Less than Stoweked – A Stowe Mountain Ski Area Review

Alternative title: In which I bite the hand that skis with me.

I spent the winter riding up, down, all over Stowe Mountain Resort. Bombing trails, bumping moguls, ducking in and out of trees, and sometimes avoiding cliffs and ice flows. (But only sometimes.)

Stowe is a great area.

A true Stowe powder day
Two words: powder day.

But I’m not going back next year. And I’m not bummed out about it.

I got my season pass at a steep discount. A lucky break for me, really, as I’m poor. My very impressive Helly Hansen jacket is a hand-me-down. My new skis were bought on sale. The rest of my equipment is either ancient, a hand-me-down, or a Christmas present.

I love skiing on Mt. Mansfield. It’s an awesome, gnarly mountain with the steep pitches and tight chutes that make my heart go rat-a-tat-tat. If Stowe was the only resort on this mountain, I would seriously consider sleeping in my car to afford to ride there. But it’s not. Smuggler’s Notch is just on the other side of the slope. You can even ski between them.

View of Stowe from Smuggler's Notch
Oh hey there, Stowe. You’re looking pretty today.

That about sums up why I like Stowe, but don’t love it.

There’s also this: I’m sure they put a lot of money into their facilities, ski programs, and whatever else. None of which I use. They have fast, efficient chairlifts that carry more than two people. That’s nice, but I don’t really care.

Then again, that 4.7 million dollars they spent on a new snow making system… that is awesome. Their man-made snow is just as fun to play in as the real thing and the investment meant my first day of skiing was November 10th. Nowhere else comes close in snow making ability and quality, and in the temperamental winters of New England, that counts for a lot.

And the locals. Stowe locals are amazing. While I’ve probably pissed them all off by writing this, I must say that they are the best damn riders in New England. I’m a much better skier having spent a winter chasing them down the mountain, and when I go back (because I will. This winter and in winters to come), it’s because of them.

But I won’t miss snide comments overheard in the lift line that were so stereotypically moneyed American that I wanted to reach across the ropes and smack them. I also won’t miss the poorly concealed “Oh, you’re one of those,” when I tell people where I ride.

I love Mt. Mansfield. But I don’t love Stowe. The positives (of which there are many, many) are still outweighed by an overarching sense of disquiet. I belong somewhere quite a bit weirder.

Get out to Stowe and form your own opinion. Let me know what you think. And Stowe-folk, please don’t hate me.

Friends on powder days

Skiing at Smuggler's Notch
Slacking on my home turf.

“Joy is the response of a lover receiving what he loves. This is the joy we feel when skiing powder… This overflowing gratitude is what produces the absolutely stupid, silly grins that we always flash at one another at the bottom of a powder run. We all agree that we never see these grins anywhere else in life”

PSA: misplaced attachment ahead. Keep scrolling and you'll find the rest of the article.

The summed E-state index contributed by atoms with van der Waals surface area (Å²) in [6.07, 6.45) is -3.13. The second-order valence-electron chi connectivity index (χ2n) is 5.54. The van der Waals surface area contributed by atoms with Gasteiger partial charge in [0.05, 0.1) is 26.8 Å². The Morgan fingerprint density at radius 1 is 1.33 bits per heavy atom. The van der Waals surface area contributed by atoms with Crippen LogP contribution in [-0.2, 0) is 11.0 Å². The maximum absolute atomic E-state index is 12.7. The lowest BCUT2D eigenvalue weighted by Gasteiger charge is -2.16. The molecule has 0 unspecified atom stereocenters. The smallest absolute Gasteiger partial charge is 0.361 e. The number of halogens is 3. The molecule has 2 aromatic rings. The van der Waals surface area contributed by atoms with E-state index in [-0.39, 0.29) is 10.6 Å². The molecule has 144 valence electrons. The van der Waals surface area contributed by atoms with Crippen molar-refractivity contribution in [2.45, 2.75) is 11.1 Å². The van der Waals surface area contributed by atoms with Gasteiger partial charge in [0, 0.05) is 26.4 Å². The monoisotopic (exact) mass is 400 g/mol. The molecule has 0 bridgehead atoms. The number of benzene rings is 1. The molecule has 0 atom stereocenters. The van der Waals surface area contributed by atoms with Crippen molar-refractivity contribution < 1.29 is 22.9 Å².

Dolores LaChapelle

I said goodbye too soon – turns out, winter’s not done with us here in Vermont.

On Smuggler’s Notch yesterday, four inches of light, fluffy powder felt like six. Wind scoured some of the upper trails to frozen spring ice, but deposited it lovingly in the precious, sheltered woods. My first run, I hit a pillow and stepped out of my skis, face-first into a wind-pushed drift a foot deep.

New friends on powder days
The smile says it all.

After that, I met up with a friend-of-a-friend, but by the second run we were real friends. Nothing helps you get to know someone like a long, windy ride on a double chair. Except for maybe the winding way down, ducking in and out of the woods. Turns out, contrary to popular belief, you make the best friends on powder days.

The day was perfect from start to finish – powder turns  on the trails, powder turns in the glades, and powder turns in the slackcountry. I relaxed into the rhythm of bumps beneath my skis, flying through the woods empty but for the two of us… Exactly what my spirit needed.

Smuggler’s Notch was my mountain when I first moved to Vermont. Pulling into the parking lot at 7:45 in the morning, it felt like coming home.

Guilty as charged

I feel guilty.

This weekend was busy – I wrote, read, spent time with relatives, ran around my beautiful city with my handsome friends.

Sunday, I alternated between reading, watching LOST, doing laundry, and just snoozing in the sunbeam thrown across my couch.

This was all very pleasant. But… no matter what I do, I just can’t shake the feeling… that I should have been skiing.

To make matters worse, I woke up Monday morning to every ski area in a two hour radius celebrating their new-fallen snow. 7″ at Stowe. 6″ – 10″ at Smuggler’s Notch.

Don’t get me wrong – I’m glad the snow’s back. We need it. But I wish I was in it, up to my boot tops in fluffy white…

How will I make it to Thursday night race league? By taking deep breaths. By wobbling my way through yoga poses in my bedroom. By walking to the shores of Lake Champlain at lunchtime.

In short, I can’t way to be in the mountains again.

Stowe's Forerunner Quad
One blissful day in November.